And unbeknownst to Qadis, the Khedive also opened embassies in the colonial capitals of surrounding powers, including Benin, Morocco, Egypt and Russia. It quickly became public knowledge that Wahb was in frequent discussion with the King of Benin, allowing the Khedive to negotiate a land swap between them, finally giving him complete and uncontested control of the Kongo River basin

In Iberia, on the other hand, the string of assassinations was followed with a power struggle in the Majlis, a power struggle that finally ended with one Rajul Majnun Mujamad rising to power.

The first Grand Vizier of the new century, Rajul’s first speech to the general public was more a fiery sermon than anything else, with the charismatic speaker insisting that everything was about to change. The time had come for the socialists to stand and fight, no longer would they keel to liberals, or bow to moderates or treat with reactionaries. The government had to be reformed, the people had to be given a voice and the sultan had to be held to account. And he, the Red Vizier, would do just that.

Sultan Khuzaymah, however, had plans of his own. Backed by his ardent supporters and dedicated police, Khuzaymah returned to Qadis on the first morning of 1900, fully recovered and determinedly ambitious (with a few bottles of laudanum weighing down his pockets, just in case). The string of political assassinations had proven that this “Reformed Socialism” was nothing but an unstable farce, and that despite the failed attempts of past viziers to reconcile them, Monarchism and Socialism were contradictory - and unless one prevailed, then the risk of Iberia fracturing was all too real.

Lines and borders were being drawn across the width of Iberia, but Al Andalus wasn’t the only nation threatening to rupture, with the same being done in Germany…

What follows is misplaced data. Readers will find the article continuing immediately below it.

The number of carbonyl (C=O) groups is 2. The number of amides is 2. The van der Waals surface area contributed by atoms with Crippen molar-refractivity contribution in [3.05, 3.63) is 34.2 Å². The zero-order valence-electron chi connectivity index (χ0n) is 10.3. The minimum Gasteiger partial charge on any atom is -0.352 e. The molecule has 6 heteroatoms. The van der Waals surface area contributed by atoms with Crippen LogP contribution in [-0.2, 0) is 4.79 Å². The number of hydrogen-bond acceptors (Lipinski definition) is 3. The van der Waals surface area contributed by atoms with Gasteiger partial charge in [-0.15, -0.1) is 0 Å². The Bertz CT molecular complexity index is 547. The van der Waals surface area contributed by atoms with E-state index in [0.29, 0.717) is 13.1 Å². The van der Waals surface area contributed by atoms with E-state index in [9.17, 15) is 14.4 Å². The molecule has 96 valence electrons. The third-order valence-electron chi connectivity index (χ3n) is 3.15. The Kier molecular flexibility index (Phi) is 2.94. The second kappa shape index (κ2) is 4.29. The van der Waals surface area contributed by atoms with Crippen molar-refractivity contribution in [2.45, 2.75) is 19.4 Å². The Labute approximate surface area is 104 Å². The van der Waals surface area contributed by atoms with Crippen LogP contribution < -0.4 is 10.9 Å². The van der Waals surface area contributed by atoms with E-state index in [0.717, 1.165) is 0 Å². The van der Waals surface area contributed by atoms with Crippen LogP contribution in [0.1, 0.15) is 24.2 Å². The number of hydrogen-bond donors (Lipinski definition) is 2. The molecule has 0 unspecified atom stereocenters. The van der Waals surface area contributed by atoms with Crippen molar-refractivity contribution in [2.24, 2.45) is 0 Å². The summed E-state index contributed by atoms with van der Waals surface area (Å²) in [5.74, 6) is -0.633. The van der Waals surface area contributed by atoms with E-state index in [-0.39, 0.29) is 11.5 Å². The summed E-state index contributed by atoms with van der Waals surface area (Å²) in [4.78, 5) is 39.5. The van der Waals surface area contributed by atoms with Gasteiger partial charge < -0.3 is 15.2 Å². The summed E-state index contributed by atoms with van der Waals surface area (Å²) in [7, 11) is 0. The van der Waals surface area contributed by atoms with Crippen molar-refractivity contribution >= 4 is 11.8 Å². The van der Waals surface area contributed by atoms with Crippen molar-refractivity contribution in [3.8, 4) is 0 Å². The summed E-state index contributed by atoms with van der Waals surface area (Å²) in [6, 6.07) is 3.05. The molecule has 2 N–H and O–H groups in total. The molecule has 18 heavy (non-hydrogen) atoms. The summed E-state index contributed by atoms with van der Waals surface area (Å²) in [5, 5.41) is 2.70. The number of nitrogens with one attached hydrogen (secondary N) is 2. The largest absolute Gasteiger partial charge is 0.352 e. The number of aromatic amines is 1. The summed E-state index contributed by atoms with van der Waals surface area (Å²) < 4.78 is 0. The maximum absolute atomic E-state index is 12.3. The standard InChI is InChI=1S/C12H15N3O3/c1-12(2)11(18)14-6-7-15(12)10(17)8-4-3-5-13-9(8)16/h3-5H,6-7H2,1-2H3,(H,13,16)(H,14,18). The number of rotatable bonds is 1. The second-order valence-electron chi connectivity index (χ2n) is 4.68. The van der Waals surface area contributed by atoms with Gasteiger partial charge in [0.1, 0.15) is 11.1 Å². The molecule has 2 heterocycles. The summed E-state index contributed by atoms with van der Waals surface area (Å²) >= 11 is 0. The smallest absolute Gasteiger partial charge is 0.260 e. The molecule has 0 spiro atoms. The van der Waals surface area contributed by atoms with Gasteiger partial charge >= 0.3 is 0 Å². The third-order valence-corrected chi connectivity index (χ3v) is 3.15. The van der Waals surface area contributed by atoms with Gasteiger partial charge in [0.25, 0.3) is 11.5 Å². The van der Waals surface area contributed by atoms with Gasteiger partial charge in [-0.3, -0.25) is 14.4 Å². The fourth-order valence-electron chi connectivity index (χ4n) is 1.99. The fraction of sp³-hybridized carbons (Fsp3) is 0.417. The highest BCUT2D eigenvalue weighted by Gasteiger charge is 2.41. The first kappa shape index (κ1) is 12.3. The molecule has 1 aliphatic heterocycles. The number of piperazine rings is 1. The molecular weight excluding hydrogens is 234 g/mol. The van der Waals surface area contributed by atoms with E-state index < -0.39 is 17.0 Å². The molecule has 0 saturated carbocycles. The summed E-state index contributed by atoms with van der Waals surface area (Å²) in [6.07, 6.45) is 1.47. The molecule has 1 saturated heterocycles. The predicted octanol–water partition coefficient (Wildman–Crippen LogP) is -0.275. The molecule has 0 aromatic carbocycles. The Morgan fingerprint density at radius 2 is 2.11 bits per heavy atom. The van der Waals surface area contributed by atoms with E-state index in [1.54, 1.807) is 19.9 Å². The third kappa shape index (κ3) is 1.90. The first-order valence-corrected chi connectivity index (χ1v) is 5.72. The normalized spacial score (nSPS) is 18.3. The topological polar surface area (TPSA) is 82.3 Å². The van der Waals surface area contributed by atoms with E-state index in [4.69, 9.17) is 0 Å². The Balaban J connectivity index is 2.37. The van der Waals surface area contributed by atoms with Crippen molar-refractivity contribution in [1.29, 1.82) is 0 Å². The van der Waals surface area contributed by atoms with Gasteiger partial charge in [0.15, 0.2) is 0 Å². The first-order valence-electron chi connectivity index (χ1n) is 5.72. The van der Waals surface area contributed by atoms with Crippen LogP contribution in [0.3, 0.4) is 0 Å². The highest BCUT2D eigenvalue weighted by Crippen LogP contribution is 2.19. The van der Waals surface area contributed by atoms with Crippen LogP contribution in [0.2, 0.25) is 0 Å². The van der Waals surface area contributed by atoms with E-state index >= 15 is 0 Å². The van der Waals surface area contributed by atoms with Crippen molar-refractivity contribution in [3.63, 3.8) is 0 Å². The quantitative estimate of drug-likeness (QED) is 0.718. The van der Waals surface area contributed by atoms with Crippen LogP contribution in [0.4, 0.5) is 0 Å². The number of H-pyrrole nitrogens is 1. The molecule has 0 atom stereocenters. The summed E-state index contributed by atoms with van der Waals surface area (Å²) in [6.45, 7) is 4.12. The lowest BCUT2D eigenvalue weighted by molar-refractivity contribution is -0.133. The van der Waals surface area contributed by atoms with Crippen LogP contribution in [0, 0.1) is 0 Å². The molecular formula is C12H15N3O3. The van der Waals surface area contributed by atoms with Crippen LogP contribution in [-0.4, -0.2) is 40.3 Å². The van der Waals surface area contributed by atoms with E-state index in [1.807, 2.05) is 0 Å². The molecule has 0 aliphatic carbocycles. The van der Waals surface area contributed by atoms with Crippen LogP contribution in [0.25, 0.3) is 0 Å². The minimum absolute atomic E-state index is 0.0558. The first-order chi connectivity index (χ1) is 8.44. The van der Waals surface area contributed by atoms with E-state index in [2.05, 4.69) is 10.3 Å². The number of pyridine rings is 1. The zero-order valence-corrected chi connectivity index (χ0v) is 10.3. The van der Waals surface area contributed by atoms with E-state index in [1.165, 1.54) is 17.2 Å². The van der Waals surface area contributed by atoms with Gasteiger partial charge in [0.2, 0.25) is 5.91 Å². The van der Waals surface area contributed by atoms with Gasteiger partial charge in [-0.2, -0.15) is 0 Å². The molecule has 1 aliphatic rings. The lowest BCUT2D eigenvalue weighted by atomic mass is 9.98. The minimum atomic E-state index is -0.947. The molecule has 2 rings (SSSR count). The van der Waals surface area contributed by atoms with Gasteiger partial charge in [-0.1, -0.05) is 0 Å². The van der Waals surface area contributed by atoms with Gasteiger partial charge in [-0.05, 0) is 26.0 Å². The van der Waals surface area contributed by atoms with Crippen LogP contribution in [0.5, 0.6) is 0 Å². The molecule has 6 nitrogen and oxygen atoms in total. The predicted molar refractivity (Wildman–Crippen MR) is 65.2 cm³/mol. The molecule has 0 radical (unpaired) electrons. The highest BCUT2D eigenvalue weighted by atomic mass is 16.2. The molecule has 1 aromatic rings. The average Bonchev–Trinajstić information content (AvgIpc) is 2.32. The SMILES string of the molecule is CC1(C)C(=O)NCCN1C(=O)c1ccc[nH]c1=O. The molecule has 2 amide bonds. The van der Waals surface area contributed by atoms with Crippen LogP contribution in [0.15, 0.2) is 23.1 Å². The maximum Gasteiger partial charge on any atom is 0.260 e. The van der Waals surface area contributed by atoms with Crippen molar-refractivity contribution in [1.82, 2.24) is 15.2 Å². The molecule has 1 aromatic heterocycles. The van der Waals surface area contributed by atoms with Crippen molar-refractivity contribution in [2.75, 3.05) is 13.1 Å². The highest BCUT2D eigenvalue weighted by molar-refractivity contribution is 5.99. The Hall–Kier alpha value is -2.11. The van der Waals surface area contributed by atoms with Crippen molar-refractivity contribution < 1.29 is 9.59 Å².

During the years-long occupation of Germany by Russian forces, a small group of nationalists founded a resistance organisation that became immensely popular amongst the general population. Eagerly riding the wave of popularity, this resistance became a political party after the war and appropriated the principles and policies of a similar irredentist movement in Italy - Fascism.

This new breed of ultranationalism quickly grew to dominate the political arena of South Germany. Doggedly opposing liberal and socialist movements, systematically eliminating their opponents in parliament and strategically deploying volunteer militias to major cities, the world’s first fascist government presented an ultimatum to the Archduke of Bavaria in 1900 - surrender power to them, or be overthrown.

And that was no choice at all.

Starkly opposed along ideological lines, a curtain was quickly descending across Germany, with the fascist authoritarian south slipping further away from the liberal democratic north with every passing day.

The dream of a unified Germany was just that - a dream, unless something was done about it now.

And at the same time, another threat to the status quo erupted further east, in the Balkan Peninsula.

Having suffered two revolutions and three wars in quick succession, Serbia had become a battleground of warring ideologies, one that climaxed when a small band of communist rushed the parliament and seized power overnight. Within a scant few days, the elected government was overthrown and a proletarian dictatorship was proclaimed, with the world’s first communist government coming to power.

The nineteenth century had begun with a continent on the verge of war, and despite the intentions of the peacemakers and politicians who organised the Congress of Cádiz, it ends in much the same way. With monarchy on the retreat, nationalism burning strong, radicals seizing power across the globe and the spectre of world war drawing closer, the twentieth century begins on a solemn, sombre note.